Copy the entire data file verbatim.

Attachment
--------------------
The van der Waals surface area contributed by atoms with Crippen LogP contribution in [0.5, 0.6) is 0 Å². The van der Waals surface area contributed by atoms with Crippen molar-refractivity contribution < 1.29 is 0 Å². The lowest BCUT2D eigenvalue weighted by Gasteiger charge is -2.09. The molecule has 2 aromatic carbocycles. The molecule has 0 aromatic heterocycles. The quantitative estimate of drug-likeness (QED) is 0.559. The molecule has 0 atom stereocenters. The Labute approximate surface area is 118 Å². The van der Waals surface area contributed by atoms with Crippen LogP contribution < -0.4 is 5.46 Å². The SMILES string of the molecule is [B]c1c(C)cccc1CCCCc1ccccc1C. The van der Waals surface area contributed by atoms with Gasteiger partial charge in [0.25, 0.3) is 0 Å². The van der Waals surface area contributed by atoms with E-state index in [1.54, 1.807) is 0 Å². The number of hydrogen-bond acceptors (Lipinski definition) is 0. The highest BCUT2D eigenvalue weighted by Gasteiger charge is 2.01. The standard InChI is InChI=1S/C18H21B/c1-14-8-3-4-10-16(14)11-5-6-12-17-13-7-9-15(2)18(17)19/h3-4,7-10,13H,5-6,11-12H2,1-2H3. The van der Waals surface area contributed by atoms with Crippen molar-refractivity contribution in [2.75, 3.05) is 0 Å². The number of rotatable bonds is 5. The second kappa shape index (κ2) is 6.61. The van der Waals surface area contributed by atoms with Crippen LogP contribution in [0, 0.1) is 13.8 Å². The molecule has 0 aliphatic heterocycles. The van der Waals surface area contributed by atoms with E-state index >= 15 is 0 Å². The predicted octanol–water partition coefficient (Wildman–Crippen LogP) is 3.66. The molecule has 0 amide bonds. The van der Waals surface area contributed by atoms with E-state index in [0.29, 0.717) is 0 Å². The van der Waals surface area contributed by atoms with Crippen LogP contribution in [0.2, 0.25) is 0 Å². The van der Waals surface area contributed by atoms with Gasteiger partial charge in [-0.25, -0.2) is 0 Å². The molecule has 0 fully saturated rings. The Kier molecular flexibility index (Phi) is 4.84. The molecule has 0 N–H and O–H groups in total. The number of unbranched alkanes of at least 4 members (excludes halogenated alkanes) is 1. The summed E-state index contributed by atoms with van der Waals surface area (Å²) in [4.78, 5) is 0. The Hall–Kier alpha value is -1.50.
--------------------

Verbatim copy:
The van der Waals surface area contributed by atoms with Crippen LogP contribution in [0.5, 0.6) is 0 Å². The van der Waals surface area contributed by atoms with Crippen molar-refractivity contribution < 1.29 is 0 Å². The lowest BCUT2D eigenvalue weighted by Gasteiger charge is -2.09. The molecule has 2 aromatic carbocycles. The molecule has 0 aromatic heterocycles. The quantitative estimate of drug-likeness (QED) is 0.559. The molecule has 0 atom stereocenters. The Labute approximate surface area is 118 Å². The van der Waals surface area contributed by atoms with Crippen LogP contribution < -0.4 is 5.46 Å². The SMILES string of the molecule is [B]c1c(C)cccc1CCCCc1ccccc1C. The van der Waals surface area contributed by atoms with Gasteiger partial charge in [0.25, 0.3) is 0 Å². The van der Waals surface area contributed by atoms with E-state index in [1.54, 1.807) is 0 Å². The number of hydrogen-bond acceptors (Lipinski definition) is 0. The highest BCUT2D eigenvalue weighted by Gasteiger charge is 2.01. The standard InChI is InChI=1S/C18H21B/c1-14-8-3-4-10-16(14)11-5-6-12-17-13-7-9-15(2)18(17)19/h3-4,7-10,13H,5-6,11-12H2,1-2H3. The van der Waals surface area contributed by atoms with Crippen molar-refractivity contribution in [2.75, 3.05) is 0 Å². The number of rotatable bonds is 5. The second kappa shape index (κ2) is 6.61. The van der Waals surface area contributed by atoms with Crippen LogP contribution in [0, 0.1) is 13.8 Å². The molecule has 0 aliphatic heterocycles. The van der Waals surface area contributed by atoms with E-state index >= 15 is 0 Å². The predicted octanol–water partition coefficient (Wildman–Crippen LogP) is 3.66. The molecule has 0 amide bonds. The van der Waals surface area contributed by atoms with E-state index in [0.29, 0.717) is 0 Å². The van der Waals surface area contributed by atoms with Crippen LogP contribution in [0.2, 0.25) is 0 Å². The van der Waals surface area contributed by atoms with Gasteiger partial charge in [-0.25, -0.2) is 0 Å². The molecule has 0 fully saturated rings. The Kier molecular flexibility index (Phi) is 4.84. The molecule has 0 N–H and O–H groups in total. The number of unbranched alkanes of at least 4 members (excludes halogenated alkanes) is 1. The summed E-state index contributed by atoms with van der Waals surface area (Å²) in [4.78, 5) is 0. The Hall–Kier alpha value is -1.50.